Go up to Lebanon, and cry; and lift up thy voice in Bashan, and cry from the passages: for all thy lovers are destroyed.
Go up to Lebanon, and cry,.... These words are directed to Jerusalem and its inhabitants, and to the people of the Jews; not to go up to the temple, as the Targum interprets it, so called, because made of the wood of Lebanon, as in Zechariah 11:1; or, as the Rabbins say, because it made white the sins of Israel; but the mountain of Lebanon, and from thence call to their neighbours for help in their present distress, as the Assyrians and Egyptians;
and lift up thy voice in Bashan; another high hill in the land of Israel. The Targum interprets this also of the gates of the mountain of the house; so called, as Jarchi thinks, because made of the oaks of Bashan; or, as Kimchi, because there were beasts continually there for sacrifice, as in Bashan, a pasture for cattle; but the mountain itself is intended;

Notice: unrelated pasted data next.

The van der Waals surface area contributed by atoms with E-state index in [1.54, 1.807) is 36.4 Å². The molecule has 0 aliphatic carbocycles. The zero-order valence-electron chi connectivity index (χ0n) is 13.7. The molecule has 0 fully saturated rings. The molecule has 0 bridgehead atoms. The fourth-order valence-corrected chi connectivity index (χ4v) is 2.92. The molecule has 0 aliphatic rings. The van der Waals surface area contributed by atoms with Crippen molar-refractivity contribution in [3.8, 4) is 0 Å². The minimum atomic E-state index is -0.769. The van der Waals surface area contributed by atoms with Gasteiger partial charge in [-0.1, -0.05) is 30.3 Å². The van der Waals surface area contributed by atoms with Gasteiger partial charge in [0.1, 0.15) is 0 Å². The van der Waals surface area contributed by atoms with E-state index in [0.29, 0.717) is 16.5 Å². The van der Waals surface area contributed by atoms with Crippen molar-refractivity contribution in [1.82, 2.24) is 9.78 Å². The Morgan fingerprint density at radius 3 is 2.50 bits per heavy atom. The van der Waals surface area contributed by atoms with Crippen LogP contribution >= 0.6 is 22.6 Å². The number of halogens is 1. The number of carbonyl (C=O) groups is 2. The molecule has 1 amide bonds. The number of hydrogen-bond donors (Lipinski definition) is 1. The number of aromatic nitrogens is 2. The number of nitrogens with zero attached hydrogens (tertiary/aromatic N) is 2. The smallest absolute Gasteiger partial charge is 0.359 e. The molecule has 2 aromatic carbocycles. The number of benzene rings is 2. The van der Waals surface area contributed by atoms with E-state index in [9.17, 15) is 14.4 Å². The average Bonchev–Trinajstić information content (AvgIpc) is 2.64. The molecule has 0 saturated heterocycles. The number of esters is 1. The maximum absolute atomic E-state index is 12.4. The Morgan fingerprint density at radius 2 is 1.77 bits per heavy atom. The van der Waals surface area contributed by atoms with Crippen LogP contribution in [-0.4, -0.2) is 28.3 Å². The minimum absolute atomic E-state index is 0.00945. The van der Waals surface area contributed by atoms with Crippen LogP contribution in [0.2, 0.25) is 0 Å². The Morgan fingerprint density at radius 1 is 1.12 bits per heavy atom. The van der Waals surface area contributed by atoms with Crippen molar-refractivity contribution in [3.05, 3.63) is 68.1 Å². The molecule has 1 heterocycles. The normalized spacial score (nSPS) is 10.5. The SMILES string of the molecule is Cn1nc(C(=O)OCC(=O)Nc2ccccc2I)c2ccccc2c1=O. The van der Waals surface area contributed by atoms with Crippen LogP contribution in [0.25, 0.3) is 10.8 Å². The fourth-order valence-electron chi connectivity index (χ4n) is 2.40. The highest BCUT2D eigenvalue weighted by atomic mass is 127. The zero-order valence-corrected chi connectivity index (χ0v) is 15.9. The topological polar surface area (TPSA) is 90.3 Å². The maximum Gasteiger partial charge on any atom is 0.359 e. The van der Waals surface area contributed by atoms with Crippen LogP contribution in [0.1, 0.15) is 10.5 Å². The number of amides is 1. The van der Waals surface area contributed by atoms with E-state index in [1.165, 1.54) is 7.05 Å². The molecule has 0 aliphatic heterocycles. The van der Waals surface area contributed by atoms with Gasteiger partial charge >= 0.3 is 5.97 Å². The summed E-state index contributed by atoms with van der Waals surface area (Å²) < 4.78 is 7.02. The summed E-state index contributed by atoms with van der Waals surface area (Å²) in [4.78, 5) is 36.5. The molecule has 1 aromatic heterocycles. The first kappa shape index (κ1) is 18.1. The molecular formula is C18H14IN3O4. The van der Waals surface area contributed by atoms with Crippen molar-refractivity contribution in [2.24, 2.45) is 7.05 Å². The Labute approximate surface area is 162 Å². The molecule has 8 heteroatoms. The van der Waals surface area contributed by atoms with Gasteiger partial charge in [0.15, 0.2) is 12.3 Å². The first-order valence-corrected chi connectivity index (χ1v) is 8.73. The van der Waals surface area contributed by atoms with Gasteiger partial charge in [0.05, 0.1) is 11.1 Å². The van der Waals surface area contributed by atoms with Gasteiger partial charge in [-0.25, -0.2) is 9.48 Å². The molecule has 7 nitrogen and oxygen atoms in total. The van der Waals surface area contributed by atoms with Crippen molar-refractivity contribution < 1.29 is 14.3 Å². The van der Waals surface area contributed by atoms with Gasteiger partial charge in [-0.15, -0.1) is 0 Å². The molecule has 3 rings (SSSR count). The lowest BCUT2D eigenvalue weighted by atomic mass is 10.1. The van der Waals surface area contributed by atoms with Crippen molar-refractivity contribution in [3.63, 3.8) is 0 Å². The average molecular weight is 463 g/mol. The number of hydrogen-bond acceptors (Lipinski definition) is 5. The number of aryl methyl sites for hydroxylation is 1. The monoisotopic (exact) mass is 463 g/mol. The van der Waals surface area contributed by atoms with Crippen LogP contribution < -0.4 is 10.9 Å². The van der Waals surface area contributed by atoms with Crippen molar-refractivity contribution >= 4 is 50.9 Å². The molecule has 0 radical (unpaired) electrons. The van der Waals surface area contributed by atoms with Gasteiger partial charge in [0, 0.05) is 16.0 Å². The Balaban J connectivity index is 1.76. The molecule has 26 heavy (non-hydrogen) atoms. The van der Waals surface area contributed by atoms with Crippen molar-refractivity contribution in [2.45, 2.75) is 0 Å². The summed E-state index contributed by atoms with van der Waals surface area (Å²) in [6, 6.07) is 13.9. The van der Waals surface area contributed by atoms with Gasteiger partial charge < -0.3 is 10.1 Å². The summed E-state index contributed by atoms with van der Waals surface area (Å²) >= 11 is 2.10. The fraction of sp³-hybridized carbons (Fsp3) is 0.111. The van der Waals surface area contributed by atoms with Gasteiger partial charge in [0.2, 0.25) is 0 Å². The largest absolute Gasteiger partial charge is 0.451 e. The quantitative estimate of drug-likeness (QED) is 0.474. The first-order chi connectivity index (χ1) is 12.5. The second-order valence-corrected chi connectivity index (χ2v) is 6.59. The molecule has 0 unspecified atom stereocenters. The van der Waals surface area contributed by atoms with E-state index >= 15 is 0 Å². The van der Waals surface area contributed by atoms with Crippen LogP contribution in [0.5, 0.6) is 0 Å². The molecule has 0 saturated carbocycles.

and cry from the passages; or "from Abarim"; a mountain of this name on the borders of Moab, Numbers 27:12. Now these several high mountains are named, because from hence they might look around them, and call to their neighbours, if any of them could help them: it is ironically spoken, for it is suggested that none of them could:
for all thy lovers are destroyed; their friends and allies, with whom they had not only entered into leagues, but had committed spiritual fornication with them; that is, idolatry, as the Egyptians and Assyrians; but these were now subdued by Nebuchadnezzar, and were at least so weakened and destroyed by him, that they could give no assistance to the Jews; see 2 Kings 24:7.